Our View: We, not me

Our View: We, not me
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The recent surge of COVID-19 in Alexandria – as well as the region and nation – is real. We just don’t know exactly how real, because many people are testing at home at this point and not reporting their illness. Or they’re recovering without seeking medical help from what is a mild case of COVID-19 without testing to confirm.

It’s going to become more difficult to get a PCR test in the city when Alexandria’s quick and efficient Curative kiosks, which conducted thousands of tests during the past two years, close at the end of this month.

Alexandria Health Director Dr. David Rose said in today’s page 13 story, “COVID–19 surge part of triple virus threat,” that it’s this surge combined with the flu – which started earlier this year than most – along with the currently unreportable RSV virus that has hospital emergency rooms overflowing and beds scarce.

Other factors in this surge include complacency and COVID burnout. We’re all “sick to death,” as the old saying goes, of COVID-19. We’re sick of masks, restrictions, canceled plans and lost productivity. In recent weeks, we have heard of people who refuse to test for COVID-19, even at home, when they have clear symptoms. Their logic is, “whether it’s COVID or not, I’ll stay home until I feel better and then go back to my routine.”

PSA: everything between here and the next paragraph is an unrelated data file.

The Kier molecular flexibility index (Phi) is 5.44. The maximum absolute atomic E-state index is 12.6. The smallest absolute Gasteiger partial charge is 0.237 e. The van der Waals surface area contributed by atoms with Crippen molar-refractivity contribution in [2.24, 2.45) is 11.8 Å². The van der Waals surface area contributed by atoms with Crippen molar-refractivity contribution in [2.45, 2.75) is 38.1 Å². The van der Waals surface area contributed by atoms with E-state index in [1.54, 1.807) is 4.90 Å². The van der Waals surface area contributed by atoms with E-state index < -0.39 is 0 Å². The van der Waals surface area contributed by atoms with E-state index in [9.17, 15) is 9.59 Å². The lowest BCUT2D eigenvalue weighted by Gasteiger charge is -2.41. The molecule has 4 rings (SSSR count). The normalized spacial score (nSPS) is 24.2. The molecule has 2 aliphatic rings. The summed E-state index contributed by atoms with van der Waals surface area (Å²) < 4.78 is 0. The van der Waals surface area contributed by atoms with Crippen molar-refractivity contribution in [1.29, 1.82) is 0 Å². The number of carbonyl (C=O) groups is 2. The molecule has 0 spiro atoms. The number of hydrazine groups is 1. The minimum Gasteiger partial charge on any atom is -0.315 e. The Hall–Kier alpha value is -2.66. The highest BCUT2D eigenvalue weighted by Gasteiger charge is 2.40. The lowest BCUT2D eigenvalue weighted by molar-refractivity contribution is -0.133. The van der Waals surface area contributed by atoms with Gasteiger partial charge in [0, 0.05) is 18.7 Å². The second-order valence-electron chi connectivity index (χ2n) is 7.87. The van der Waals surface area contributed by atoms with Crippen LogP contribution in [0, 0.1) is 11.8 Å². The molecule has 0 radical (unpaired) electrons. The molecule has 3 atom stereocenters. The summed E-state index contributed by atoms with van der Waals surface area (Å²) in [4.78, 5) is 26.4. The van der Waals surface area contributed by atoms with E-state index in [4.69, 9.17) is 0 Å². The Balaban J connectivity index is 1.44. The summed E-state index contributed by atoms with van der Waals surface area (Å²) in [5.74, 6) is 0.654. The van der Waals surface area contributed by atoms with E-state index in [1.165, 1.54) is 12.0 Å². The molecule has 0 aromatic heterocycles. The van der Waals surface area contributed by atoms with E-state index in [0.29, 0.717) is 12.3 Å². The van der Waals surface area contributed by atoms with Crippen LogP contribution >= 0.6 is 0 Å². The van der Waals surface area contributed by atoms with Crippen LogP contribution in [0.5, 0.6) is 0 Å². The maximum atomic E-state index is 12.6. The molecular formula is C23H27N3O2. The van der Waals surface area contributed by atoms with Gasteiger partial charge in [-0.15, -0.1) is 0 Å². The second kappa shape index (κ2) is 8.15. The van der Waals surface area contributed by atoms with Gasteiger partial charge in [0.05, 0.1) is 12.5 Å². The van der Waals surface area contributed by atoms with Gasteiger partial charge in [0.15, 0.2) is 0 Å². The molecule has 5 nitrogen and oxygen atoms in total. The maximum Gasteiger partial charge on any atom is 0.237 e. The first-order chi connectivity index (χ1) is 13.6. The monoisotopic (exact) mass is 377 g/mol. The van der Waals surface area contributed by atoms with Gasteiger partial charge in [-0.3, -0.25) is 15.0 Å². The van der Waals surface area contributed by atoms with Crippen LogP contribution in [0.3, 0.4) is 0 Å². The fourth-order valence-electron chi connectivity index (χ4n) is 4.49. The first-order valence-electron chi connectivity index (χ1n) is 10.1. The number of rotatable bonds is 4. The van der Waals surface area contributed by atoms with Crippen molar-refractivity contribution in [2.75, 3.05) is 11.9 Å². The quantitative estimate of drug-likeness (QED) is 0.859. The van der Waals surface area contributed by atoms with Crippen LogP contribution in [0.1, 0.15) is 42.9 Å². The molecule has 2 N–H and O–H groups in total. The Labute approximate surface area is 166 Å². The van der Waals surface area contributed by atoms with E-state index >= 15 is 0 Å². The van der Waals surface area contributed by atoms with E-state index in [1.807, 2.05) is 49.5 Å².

The trouble with this logic, and with the increasing refusal of many people to wear a mask in almost any situation, is that it puts others at risk. Instead of this focus on “me, Me, ME,” what we need is a good bit more “we” – regarding COVID-19 and a great many other things.

The data in the above mentioned story is sobering, largely because it confirms that the most vulnerable people in our society – the elderly – remain at great risk of dying if they contract COVID-19. Five seniors age 80 or older have died of COVID-19 in Alexandria in the last three months. Additionally, more than 1,100 “super seniors” have died throughout Virginia of COVID-19 in the past 13 weeks, according to the Virginia Department of Health website, out of 2,294 total COVID-19 deaths in that timeframe.

Those 2,294 souls represent more than one-tenth of the total deaths so far from COVID-19 in Virginia – a shocking number given that so many of us have resumed life pretty much as normal.

The other shocking finding from the last 13 weeks of COVID-19 data in Virginia is that 86% of those 2,294 deaths were of white, non-Hispanic residents. This is almost certainly linked to a refusal to get the COVID-19 vaccine. Freelance journalist Thompson Eskew showed the strong correlation between vaccination rates and improved COVID-19 outcomes in an article in the July 21 issue of the Times, “COVID-19 data trends surprise.”

If you’ve refused the vaccine to date, please reconsider. Think of the octogenarian next door, or your great Aunt Myrtle you’re about to see during the holidays or your immuno-compromised office mate – and get the vaccine. You’ll be protecting yourself, and, more importantly, those who depend on others for their protection.

It’s not too late to “give it a shot.”